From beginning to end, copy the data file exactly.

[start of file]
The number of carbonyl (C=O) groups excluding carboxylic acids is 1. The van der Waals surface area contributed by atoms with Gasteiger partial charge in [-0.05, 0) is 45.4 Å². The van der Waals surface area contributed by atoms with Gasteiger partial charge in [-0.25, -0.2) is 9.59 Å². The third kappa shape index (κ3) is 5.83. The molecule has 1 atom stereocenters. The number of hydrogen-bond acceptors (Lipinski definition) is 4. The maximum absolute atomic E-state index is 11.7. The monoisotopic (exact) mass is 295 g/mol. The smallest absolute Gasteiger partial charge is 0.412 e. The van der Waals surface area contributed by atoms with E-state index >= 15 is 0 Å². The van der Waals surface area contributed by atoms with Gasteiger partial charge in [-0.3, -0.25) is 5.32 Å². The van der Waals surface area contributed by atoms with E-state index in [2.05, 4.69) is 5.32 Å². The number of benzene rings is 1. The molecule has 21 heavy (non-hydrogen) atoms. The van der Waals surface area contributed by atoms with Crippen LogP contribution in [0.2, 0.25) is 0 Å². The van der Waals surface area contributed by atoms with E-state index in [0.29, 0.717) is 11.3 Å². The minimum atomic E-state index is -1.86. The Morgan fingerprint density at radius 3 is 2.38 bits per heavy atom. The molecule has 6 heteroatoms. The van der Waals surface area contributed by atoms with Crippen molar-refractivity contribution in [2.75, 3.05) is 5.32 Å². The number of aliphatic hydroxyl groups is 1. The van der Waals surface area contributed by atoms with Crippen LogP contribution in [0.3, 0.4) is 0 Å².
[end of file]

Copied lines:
The number of carbonyl (C=O) groups excluding carboxylic acids is 1. The van der Waals surface area contributed by atoms with Gasteiger partial charge in [-0.05, 0) is 45.4 Å². The van der Waals surface area contributed by atoms with Gasteiger partial charge in [-0.25, -0.2) is 9.59 Å². The third kappa shape index (κ3) is 5.83. The molecule has 1 atom stereocenters. The number of hydrogen-bond acceptors (Lipinski definition) is 4. The maximum absolute atomic E-state index is 11.7. The monoisotopic (exact) mass is 295 g/mol. The smallest absolute Gasteiger partial charge is 0.412 e. The van der Waals surface area contributed by atoms with E-state index >= 15 is 0 Å². The van der Waals surface area contributed by atoms with Gasteiger partial charge in [-0.3, -0.25) is 5.32 Å². The van der Waals surface area contributed by atoms with E-state index in [2.05, 4.69) is 5.32 Å². The number of benzene rings is 1. The molecule has 21 heavy (non-hydrogen) atoms. The van der Waals surface area contributed by atoms with Crippen LogP contribution in [0.2, 0.25) is 0 Å². The van der Waals surface area contributed by atoms with E-state index in [0.29, 0.717) is 11.3 Å². The minimum atomic E-state index is -1.86. The Morgan fingerprint density at radius 3 is 2.38 bits per heavy atom. The molecule has 6 heteroatoms. The van der Waals surface area contributed by atoms with Crippen molar-refractivity contribution in [2.75, 3.05) is 5.32 Å². The number of aliphatic hydroxyl groups is 1. The van der Waals surface area contributed by atoms with Crippen LogP contribution in [0.3, 0.4) is 0 Å².